Tuesday, May 27, 2014

Matt Faulkner On His Graphic Novel, GAIJIN: AMERICAN PRISONER OF WAR

This week I'm delighted to introduce my EMLA colleague Matt Faulkner, whose newest book is the graphic novel (yes, he's the artist, too) Gaijin: American Prisoner of War

Matt is an award-winning children's book author and illustrator who has illustrated twenty-nine books and written and illustrated seven since he began his career back in 1985. He enjoys working on projects of both historical and fantastical natures (and he concentrates very hard not to get them confused). His author/illustrated book A Taste of Colored Water (Simon and Schuster) was recently chosen by the School Library Journal as a significant book for sharing concepts of diversity with kids. And the San Francisco Chronicle calls his recently released graphic novel, Gaijin: American Prisoner of War (Disney/Hyperion) “superb”! Matt is married to author, national speaker on early literacy and librarian Kris Remenar and lives with their children in the lower right hand corner of Michigan.

Congratulations on the publication of your new graphic novel, Gaijin: American Prisoner of War. What a gorgeous cover. And, ahem, Trekkies (raises her hand) should check out your blurb from George Takei. How cool! Can you tell us a bit about the story and what inspired it?

Thanks, Janet, for the invitation onto your wonderful blog!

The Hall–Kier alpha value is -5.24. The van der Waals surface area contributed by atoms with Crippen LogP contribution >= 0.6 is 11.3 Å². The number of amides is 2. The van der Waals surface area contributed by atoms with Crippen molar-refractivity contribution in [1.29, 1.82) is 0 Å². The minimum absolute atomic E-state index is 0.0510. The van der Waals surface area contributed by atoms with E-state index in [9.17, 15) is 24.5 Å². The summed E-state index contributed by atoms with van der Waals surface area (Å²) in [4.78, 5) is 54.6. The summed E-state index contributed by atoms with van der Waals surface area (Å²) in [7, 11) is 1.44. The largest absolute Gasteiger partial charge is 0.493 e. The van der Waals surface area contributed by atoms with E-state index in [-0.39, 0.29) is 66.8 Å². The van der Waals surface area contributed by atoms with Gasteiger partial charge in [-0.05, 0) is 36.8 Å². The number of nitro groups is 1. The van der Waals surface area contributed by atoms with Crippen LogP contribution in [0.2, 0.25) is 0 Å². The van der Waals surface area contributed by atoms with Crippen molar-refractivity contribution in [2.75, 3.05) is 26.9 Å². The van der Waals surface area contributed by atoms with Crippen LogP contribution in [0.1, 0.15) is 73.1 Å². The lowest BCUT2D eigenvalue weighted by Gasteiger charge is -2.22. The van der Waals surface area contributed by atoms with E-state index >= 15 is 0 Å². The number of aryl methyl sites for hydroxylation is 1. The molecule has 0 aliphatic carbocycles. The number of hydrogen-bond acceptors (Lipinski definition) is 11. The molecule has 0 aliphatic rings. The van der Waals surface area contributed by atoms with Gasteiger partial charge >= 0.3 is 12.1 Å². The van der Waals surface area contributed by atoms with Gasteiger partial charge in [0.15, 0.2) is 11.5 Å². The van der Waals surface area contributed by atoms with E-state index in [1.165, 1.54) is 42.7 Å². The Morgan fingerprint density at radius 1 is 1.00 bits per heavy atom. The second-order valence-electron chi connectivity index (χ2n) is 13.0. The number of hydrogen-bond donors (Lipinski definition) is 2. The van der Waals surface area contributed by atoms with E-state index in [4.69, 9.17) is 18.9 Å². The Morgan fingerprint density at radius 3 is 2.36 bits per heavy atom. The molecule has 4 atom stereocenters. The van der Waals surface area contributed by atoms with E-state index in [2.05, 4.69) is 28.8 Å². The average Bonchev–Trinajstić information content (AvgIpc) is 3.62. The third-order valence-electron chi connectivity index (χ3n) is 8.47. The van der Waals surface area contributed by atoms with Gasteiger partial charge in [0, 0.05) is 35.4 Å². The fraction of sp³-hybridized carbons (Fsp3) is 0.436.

Gaijin: American Prisoner of War (Disney/Hyperion, April 2014) is my first graphic novel and tells the tale of 13 year old Japanese/Irish American Koji and his Irish American mom, Adeline, as they are interned in a prison camp in California during WWII. As a result of hysteria, racism and economic exploitation, over 110,000 Japanese Americans were imprisoned in these camps from 1942 to 1946- what is more, over half of those interned were children.  When Koji first receives a letter from the government informing him of his pending internment, Adeline marches down to the army office, irate at the insanity of imprisoning a 13 year old because of his race and demanding that he be exempt. She is told that because of his race Koji must go to the camp, but, because of her protests she is allowed to accompany him. For most of the book Adeline and Koji bunk together in a horse stall at the former racing track now prison camp- Alameda Downs. Being a teen, Koji expresses his angst and anger toward the situation by acting out. He soon gets involved with bunch of older kids- trouble makers. Only through the love of his mother and the help of friends is he able to free himself from their influence.

The book was inspired by the internment of my great aunt Adeline, her daughter Mary and Mary’s three babies. When I first considered writing a story about their experiences our two sides of the family had lost touch back in the 1970’s. I looked for them over the years but until very late in the process I wasn’t able to locate my “Adeline cousins”. Eventually, I decided to write the story and honor Adeline by using her name and as much as I knew of their experience. The night that I turned in the my first set of sketches to my editor I did one last online search and, believe it or not- I found a post at the Manzanar National Park research site that eventually lead to our reconnecting after 40 years! Boy, did we ever have a party!

How fabulous to connect your work with your family like that! How long have you been writing for children/teens? Have you written other books or is this your first effort?

My first authored/illustrated picture book came out in 1985. It’s called The Amazing Voyage of Jackie Grace (Scholastic). It’s got pirates. And big waves with faces in ‘em. I still get emails about this one!

Since 1985 I’ve written/illustrated seven books for kids and illustrated another twenty-nine.